29 October 2019

We miss you Sir Paul Callaghan, we really do!

Image Credit: Sir Paul Callaghan – Callaghan Innovation 

This blog is going to be short and sweet, as it’s a reminder of this fabulous physicist who died of cancer and left a huge void in Aotearoa.  Sir Paul Callaghan was a great communicator, and his messages are needed today more than ever! 

I never met Sir Paul, but I wish I had. He was not flash, however, he had a talent for sparking off people and their ideas. He also had that rare talent of taking complex issues and making them understandable and accessible.  Since his death, Callaghan Innovation

has been set up in his honour to support new enterprises, and it is doing a great job. However so far it lacks the mana that the man himself carried – that single voice that inspired us to lift our game.

If you do just one thing this week, listen to this clip of Sir Paul to experience the man.

Recently I have been super-frustrated that we are not matching capital with entrepreneurial smarts, and we will lose talent rather than attract it, which was a dream of Callaghan’s. He was often heard saying ‘Aotearoa needs to be a place where talent wants to live’. 

We understand social inequality but it happens in business too, and we suffer as a nation as a result. Coupled with our obsession of investing in bricks and mortar as a culture, this has stifled the creativity of enterprises. 

Yes, we have angel investors and start-up spaces which are all good, but the sheer energy needed to raise this capital (and often the stifling terms as a result) are hindering the talent pool we have in New Zealand.  This is my single biggest concern, which we come across in our work at Collective Intelligence every week – how to nurture the talent pool. 

It’s a precious thing to have entrepreneurs risk everything and bring an idea to life. Many fail and all struggle like hell. The human cost is huge but due to their stoic nature, as they are invariably optimists, we don’t hear much about it.  I would like us to change that reality by recognising just how important these silent few are.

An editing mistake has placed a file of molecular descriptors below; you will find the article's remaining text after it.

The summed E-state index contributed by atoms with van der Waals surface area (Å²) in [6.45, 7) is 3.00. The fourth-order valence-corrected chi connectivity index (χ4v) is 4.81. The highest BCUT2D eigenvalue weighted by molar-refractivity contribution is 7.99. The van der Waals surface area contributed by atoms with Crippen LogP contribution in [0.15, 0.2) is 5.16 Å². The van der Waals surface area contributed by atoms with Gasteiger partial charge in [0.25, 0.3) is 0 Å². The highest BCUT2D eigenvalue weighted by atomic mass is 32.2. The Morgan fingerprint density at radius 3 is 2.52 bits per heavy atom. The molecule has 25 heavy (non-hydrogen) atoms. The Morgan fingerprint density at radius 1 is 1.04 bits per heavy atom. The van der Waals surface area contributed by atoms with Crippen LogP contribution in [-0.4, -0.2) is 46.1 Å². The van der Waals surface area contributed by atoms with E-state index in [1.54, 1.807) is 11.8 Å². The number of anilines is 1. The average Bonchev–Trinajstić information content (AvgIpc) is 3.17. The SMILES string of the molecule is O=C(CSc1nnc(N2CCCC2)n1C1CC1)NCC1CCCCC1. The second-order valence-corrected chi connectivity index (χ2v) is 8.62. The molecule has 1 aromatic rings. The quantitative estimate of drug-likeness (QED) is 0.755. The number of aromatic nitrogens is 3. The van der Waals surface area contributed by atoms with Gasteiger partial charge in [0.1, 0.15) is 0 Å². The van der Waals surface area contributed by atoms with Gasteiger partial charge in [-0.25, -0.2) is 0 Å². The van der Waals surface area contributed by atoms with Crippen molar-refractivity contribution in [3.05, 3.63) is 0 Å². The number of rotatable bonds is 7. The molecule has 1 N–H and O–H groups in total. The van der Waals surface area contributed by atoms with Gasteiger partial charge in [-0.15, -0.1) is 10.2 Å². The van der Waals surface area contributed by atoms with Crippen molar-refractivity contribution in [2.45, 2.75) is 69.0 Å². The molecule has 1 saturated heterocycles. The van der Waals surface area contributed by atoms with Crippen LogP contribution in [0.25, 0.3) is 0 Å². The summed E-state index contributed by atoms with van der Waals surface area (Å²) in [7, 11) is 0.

Banks could play an enormous role with this, but will need to change their mindset from safe and secure profit-only, to a strategic and enterprise focus. It would only mean a small risk for them to do this. I see a glimmer now from a few banks and applaud their vision and fortitude.

Government are aware of the need, with NZTE and Callaghan Innovation on to it.  A capital gains tax one day would also help, but it seems we are still a way off from being mature enough to cope with this.

Companies like Pledgeme are brilliant at raising capital for smart, and often young, visionaries like Sam Jones of Little Yellow Bird

The sleeping giant in this issue is the general public, who are asleep at the wheel.  We invest heavily in ‘assets’ to our heart’s content. Overpriced houses and farms gobble up most of the capital in New Zealand. This is not wealth creation – this is just lazy and dumb investing. 

We can create and compete on the world stage at the highest level, like the America’s Cup, Allbirds and Rocket Lab, but these are outliers. We still have a way to go to get this firmly embedded into our DNA. 

Ian Taylor is doing a stunning job by inspiring Māori to strive in the creative space, like bringing the stories of Kupe to life. These all make a difference, one small step at a time. 

What would happen if we got serious about innovation and invested seriously in this space? We would smash it, because we are good at this stuff. Let’s take off the shackles and get behind our entrepreneurs.

Ian Harvey (Harv)


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